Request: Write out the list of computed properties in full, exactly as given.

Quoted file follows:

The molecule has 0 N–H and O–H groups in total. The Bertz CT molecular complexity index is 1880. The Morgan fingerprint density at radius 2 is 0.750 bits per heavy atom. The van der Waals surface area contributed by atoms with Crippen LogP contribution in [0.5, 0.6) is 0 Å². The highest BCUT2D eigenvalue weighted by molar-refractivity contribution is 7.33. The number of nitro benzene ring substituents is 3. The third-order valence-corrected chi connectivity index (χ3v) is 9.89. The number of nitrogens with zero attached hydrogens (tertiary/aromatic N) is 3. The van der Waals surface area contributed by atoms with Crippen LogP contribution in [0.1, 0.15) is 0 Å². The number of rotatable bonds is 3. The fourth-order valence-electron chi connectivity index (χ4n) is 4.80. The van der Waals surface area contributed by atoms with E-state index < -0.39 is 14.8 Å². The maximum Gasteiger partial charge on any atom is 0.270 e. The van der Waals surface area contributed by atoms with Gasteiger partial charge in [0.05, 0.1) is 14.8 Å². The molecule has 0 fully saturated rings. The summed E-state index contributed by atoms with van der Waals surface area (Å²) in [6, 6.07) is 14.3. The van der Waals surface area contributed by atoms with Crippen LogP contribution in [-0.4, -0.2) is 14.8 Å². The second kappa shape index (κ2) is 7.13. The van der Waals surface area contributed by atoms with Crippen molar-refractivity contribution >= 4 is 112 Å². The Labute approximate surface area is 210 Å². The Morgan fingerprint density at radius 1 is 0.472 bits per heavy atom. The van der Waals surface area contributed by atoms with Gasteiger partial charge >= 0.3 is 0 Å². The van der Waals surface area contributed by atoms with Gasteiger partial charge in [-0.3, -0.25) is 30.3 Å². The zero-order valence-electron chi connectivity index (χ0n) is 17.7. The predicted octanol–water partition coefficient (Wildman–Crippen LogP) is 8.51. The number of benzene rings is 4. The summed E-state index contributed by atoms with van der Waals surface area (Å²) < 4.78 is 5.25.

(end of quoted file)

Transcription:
The molecule has 0 N–H and O–H groups in total. The Bertz CT molecular complexity index is 1880. The Morgan fingerprint density at radius 2 is 0.750 bits per heavy atom. The van der Waals surface area contributed by atoms with Crippen LogP contribution in [0.5, 0.6) is 0 Å². The highest BCUT2D eigenvalue weighted by molar-refractivity contribution is 7.33. The number of nitro benzene ring substituents is 3. The third-order valence-corrected chi connectivity index (χ3v) is 9.89. The number of nitrogens with zero attached hydrogens (tertiary/aromatic N) is 3. The van der Waals surface area contributed by atoms with Crippen LogP contribution in [0.1, 0.15) is 0 Å². The number of rotatable bonds is 3. The fourth-order valence-electron chi connectivity index (χ4n) is 4.80. The van der Waals surface area contributed by atoms with E-state index < -0.39 is 14.8 Å². The maximum Gasteiger partial charge on any atom is 0.270 e. The van der Waals surface area contributed by atoms with Gasteiger partial charge in [0.05, 0.1) is 14.8 Å². The molecule has 0 fully saturated rings. The summed E-state index contributed by atoms with van der Waals surface area (Å²) in [6, 6.07) is 14.3. The van der Waals surface area contributed by atoms with Crippen LogP contribution in [-0.4, -0.2) is 14.8 Å². The second kappa shape index (κ2) is 7.13. The van der Waals surface area contributed by atoms with Crippen molar-refractivity contribution >= 4 is 112 Å². The Labute approximate surface area is 210 Å². The Morgan fingerprint density at radius 1 is 0.472 bits per heavy atom. The van der Waals surface area contributed by atoms with Gasteiger partial charge >= 0.3 is 0 Å². The van der Waals surface area contributed by atoms with Gasteiger partial charge in [-0.3, -0.25) is 30.3 Å². The zero-order valence-electron chi connectivity index (χ0n) is 17.7. The predicted octanol–water partition coefficient (Wildman–Crippen LogP) is 8.51. The number of benzene rings is 4. The summed E-state index contributed by atoms with van der Waals surface area (Å²) < 4.78 is 5.25.